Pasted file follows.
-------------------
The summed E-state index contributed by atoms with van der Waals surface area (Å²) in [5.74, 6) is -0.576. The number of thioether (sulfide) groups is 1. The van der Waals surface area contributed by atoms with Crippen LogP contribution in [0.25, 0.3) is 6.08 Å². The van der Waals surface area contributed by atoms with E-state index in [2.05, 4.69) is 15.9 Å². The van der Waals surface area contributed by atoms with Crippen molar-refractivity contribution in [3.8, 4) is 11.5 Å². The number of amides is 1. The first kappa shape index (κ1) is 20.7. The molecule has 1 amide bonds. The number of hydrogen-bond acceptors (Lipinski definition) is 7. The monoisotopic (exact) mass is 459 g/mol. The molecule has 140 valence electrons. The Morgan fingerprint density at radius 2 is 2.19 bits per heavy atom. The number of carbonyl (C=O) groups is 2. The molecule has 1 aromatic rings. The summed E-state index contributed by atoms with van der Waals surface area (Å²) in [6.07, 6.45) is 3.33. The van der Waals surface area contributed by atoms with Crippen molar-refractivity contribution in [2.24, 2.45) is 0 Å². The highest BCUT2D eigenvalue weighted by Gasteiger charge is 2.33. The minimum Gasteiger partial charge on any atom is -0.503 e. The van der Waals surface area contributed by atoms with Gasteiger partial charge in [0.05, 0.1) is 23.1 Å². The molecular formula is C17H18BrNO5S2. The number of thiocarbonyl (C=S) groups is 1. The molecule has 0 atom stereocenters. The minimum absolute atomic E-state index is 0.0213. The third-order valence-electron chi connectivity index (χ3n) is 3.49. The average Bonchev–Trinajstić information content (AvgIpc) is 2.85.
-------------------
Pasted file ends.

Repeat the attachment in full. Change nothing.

The summed E-state index contributed by atoms with van der Waals surface area (Å²) in [5.74, 6) is -0.576. The number of thioether (sulfide) groups is 1. The van der Waals surface area contributed by atoms with Crippen LogP contribution in [0.25, 0.3) is 6.08 Å². The van der Waals surface area contributed by atoms with E-state index in [2.05, 4.69) is 15.9 Å². The van der Waals surface area contributed by atoms with Crippen molar-refractivity contribution in [3.8, 4) is 11.5 Å². The number of amides is 1. The first kappa shape index (κ1) is 20.7. The molecule has 1 amide bonds. The number of hydrogen-bond acceptors (Lipinski definition) is 7. The monoisotopic (exact) mass is 459 g/mol. The molecule has 140 valence electrons. The Morgan fingerprint density at radius 2 is 2.19 bits per heavy atom. The number of carbonyl (C=O) groups is 2. The molecule has 1 aromatic rings. The summed E-state index contributed by atoms with van der Waals surface area (Å²) in [6.07, 6.45) is 3.33. The van der Waals surface area contributed by atoms with Crippen molar-refractivity contribution in [2.24, 2.45) is 0 Å². The highest BCUT2D eigenvalue weighted by Gasteiger charge is 2.33. The minimum Gasteiger partial charge on any atom is -0.503 e. The van der Waals surface area contributed by atoms with Gasteiger partial charge in [0.05, 0.1) is 23.1 Å². The molecular formula is C17H18BrNO5S2. The number of thiocarbonyl (C=S) groups is 1. The molecule has 0 atom stereocenters. The minimum absolute atomic E-state index is 0.0213. The third-order valence-electron chi connectivity index (χ3n) is 3.49. The average Bonchev–Trinajstić information content (AvgIpc) is 2.85.